July 31, 2002
O’Reilly Network’s article “What We’re Doing When We Blog” by Meg Hourihan is a great overview of what makes Weblogging different from having a personal home page. I appreciate people who are getting back to “deep thoughts” about what we are doing online. It seemed over the last few years that new ideas and analysis of them had fallen out of fashion.
My guess is this will be a heavily linked to article (I found the article via Davenet)
July 30, 2002
A great article on ClickZ by Vin Crosbie called AOL Time Warner: It’s a New Media, Baby hits the nail on the head. The Internet is different than other media, primarily because it allows people to communicate with others and explore niche interests.
Most big media companies miss this entirely.
July 29, 2002
iVillage is doing the right thing.
It’s good to see one of the original niche content sites setting a positive trend and formally moving away from pop-up ads:
Now, iVillage, a network of Web sites for women, says it is heeding its readers’ complaints and plans to eliminate most pop-up advertising by Sept. 30 on all its sites.
IVillage said a survey of its readers in March indicated that “92.5 percent of iVillage women found pop-up advertising to be the most frustrating feature of the Web.”
It seems that more and more these days, publishers’ desperation to make an ad dollar is turning them into carney hucksters, using any tactic they can to foist whatever product they have on an unsuspecting public.
Hopefully, other publishers will follow iVillage and we will see the emergence of more contextual, likable advertising online.
July 27, 2002
Ooh, it’s 1998 again!
I thought I’d taken a ride in the way-back machine when I read this InternetNews article (Miller Launches Branded Calendar)
Here’s a quote:
“Miller Brewing Company is extending its brand to a free online entertainment calendar that it’s hoping will become a central part of consumers’ social outings.
… the Miller Time Network online calendar offers local information on music, bars, clubs, sports, food and movies. The calendar also lets users download local maps, buy tickets for events or send invitations to friends.”
I’m not saying it’s a bad idea — it just seems that the appetite for these funky branded apps has decreased considerably. Hope it works for them so I can brush of my “misheard lyrics” site business plan.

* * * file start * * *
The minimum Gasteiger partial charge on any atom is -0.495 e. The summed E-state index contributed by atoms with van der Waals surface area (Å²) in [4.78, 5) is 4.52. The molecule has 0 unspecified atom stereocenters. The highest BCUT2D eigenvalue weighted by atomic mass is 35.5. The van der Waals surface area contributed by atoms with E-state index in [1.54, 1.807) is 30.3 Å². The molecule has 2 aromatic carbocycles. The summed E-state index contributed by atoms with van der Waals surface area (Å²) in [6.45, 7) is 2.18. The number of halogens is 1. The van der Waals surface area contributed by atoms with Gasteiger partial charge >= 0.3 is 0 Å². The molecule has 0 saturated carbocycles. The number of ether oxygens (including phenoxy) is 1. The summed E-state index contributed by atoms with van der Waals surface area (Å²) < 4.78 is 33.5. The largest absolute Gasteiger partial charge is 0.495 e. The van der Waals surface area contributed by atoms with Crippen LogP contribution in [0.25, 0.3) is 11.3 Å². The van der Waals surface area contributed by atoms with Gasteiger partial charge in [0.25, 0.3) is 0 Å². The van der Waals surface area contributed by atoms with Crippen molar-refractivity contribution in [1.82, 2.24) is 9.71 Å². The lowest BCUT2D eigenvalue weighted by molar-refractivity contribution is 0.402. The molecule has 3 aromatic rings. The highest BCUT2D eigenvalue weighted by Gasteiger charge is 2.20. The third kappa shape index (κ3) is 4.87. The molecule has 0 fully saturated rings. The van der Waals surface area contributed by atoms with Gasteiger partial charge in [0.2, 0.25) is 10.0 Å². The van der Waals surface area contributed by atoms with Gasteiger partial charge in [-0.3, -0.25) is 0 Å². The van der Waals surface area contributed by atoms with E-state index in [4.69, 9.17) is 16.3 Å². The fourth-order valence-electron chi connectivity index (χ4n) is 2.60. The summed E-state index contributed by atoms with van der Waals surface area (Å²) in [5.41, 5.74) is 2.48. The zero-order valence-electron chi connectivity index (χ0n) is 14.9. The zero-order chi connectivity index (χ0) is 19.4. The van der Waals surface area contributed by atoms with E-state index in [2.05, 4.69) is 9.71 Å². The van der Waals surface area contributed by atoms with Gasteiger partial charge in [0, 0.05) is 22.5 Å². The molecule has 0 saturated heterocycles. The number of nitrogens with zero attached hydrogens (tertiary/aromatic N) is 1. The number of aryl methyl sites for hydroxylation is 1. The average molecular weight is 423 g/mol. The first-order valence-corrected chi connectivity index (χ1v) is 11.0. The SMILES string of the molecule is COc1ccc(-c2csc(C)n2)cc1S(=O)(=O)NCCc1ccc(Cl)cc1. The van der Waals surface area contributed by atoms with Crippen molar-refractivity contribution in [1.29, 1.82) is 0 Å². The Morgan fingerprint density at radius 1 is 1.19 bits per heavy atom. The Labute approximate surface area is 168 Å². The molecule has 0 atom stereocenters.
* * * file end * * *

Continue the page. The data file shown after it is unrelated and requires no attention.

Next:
July 25, 2002
Fascinating article in the New York Times on the increasing elusiveness of privacy in a world that continues to move online.
Here’s a quote:
These days, people are seeing their privacy punctured in intimate ways as their personal, professional and online identities become transparent to one another. Twenty-somethings are going to search engines to check out people they meet at parties. Neighbors are profiling neighbors. Amateur genealogists are researching distant family members. Workers are screening co-workers.
In other words, it is becoming more difficult to keep one’s past hidden, or even to reinvent oneself in the American tradition. “The net result is going to be a return to the village, where everyone knew everyone else,” said David Brin, author of a book called “The Transparent Society” (Perseus, 1998). “The anonymity of urban life will be seen as a temporary and rather weird thing.”
July 19, 2002
For you “data junkies”, After the Dot-Bomb might be worth a look.
Here is the abstract of the in-depth article that follows:
In the excitement of the “dot-com” rush of the 1990’s, many Web sites were developed that provided information retrieval capabilities poorly or sub-optimally. Suggestions are made for improvements in the design of Web information retrieval in seven areas. Classifications, ontologies, indexing vocabularies, statistical properties of databases (including the Bradford Distribution), and staff indexing support systems are all discussed.
Is Internet Radio Dying?
Unfortunately it may be. For a look at the whole mess, check out this [email protected] article.
July 17, 2002
This Wired article offers some good advice for getting people to respond to your e-mail requests — don’t cc, but rather send the message to one person.
The problem seems to come from people a) overwhelmed by their inbox and to do lists, and b) a feeling that “someone else will deal with it”.
Once stated this is pretty obvious, but I still receive (and send) messages to groups of associates expecting individual action.
July 16, 2002
“It was a dark and stormy night…”
The Bulwer-Lytton Fiction Contest results were announced yesterday.
Watch you mouth! At least if you want to make sure your e-mails get to the intended recipients.
Strom has an article about the perils of on-the-server spam filtering to the free flow of conversation. Note that they couldn’t even spell out the word “viagra” in full in this article that originally went out by e-mail because the message would likely have been filtered out of many inboxes.
July 14, 2002
By the way, the entire redesigned site is less than 200K! I know some homepages that are larger than that. Here’s to less.
I should have been outside enjoying the sunshine today, but inspiration hit and an entirely redesigned website is the result. Enjoy.